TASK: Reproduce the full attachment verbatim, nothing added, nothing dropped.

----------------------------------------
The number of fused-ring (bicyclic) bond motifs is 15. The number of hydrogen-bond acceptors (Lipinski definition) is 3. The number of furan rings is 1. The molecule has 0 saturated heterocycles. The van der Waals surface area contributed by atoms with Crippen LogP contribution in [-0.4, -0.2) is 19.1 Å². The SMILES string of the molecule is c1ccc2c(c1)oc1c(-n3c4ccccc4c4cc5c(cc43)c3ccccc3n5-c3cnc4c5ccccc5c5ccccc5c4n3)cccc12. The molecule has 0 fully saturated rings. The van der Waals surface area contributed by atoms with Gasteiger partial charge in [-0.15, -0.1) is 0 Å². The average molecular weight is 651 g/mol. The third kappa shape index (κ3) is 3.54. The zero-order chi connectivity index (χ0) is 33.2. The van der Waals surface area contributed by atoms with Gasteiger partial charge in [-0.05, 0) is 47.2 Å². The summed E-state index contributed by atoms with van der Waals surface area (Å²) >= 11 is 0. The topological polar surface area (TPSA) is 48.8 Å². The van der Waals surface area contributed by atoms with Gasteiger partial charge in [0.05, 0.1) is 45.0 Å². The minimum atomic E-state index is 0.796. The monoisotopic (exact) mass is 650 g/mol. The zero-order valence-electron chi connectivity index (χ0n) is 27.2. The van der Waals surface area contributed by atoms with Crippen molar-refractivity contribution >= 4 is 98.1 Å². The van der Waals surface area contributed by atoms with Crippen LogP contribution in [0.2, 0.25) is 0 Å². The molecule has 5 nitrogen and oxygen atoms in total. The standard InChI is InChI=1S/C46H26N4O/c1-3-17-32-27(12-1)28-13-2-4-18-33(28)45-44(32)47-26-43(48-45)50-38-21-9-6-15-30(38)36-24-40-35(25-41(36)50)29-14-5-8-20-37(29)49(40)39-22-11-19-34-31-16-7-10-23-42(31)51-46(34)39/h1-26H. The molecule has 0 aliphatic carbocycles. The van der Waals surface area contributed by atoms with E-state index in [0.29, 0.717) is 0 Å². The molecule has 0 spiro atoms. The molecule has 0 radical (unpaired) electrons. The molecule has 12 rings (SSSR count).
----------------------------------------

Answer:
The number of fused-ring (bicyclic) bond motifs is 15. The number of hydrogen-bond acceptors (Lipinski definition) is 3. The number of furan rings is 1. The molecule has 0 saturated heterocycles. The van der Waals surface area contributed by atoms with Crippen LogP contribution in [-0.4, -0.2) is 19.1 Å². The SMILES string of the molecule is c1ccc2c(c1)oc1c(-n3c4ccccc4c4cc5c(cc43)c3ccccc3n5-c3cnc4c5ccccc5c5ccccc5c4n3)cccc12. The molecule has 0 fully saturated rings. The van der Waals surface area contributed by atoms with Gasteiger partial charge in [-0.15, -0.1) is 0 Å². The average molecular weight is 651 g/mol. The third kappa shape index (κ3) is 3.54. The zero-order chi connectivity index (χ0) is 33.2. The van der Waals surface area contributed by atoms with Gasteiger partial charge in [-0.05, 0) is 47.2 Å². The summed E-state index contributed by atoms with van der Waals surface area (Å²) >= 11 is 0. The topological polar surface area (TPSA) is 48.8 Å². The van der Waals surface area contributed by atoms with Gasteiger partial charge in [0.05, 0.1) is 45.0 Å². The minimum atomic E-state index is 0.796. The monoisotopic (exact) mass is 650 g/mol. The zero-order valence-electron chi connectivity index (χ0n) is 27.2. The van der Waals surface area contributed by atoms with Crippen molar-refractivity contribution >= 4 is 98.1 Å². The van der Waals surface area contributed by atoms with Crippen LogP contribution in [0.2, 0.25) is 0 Å². The molecule has 5 nitrogen and oxygen atoms in total. The standard InChI is InChI=1S/C46H26N4O/c1-3-17-32-27(12-1)28-13-2-4-18-33(28)45-44(32)47-26-43(48-45)50-38-21-9-6-15-30(38)36-24-40-35(25-41(36)50)29-14-5-8-20-37(29)49(40)39-22-11-19-34-31-16-7-10-23-42(31)51-46(34)39/h1-26H. The molecule has 0 aliphatic carbocycles. The van der Waals surface area contributed by atoms with E-state index in [0.29, 0.717) is 0 Å². The molecule has 0 spiro atoms. The molecule has 0 radical (unpaired) electrons. The molecule has 12 rings (SSSR count).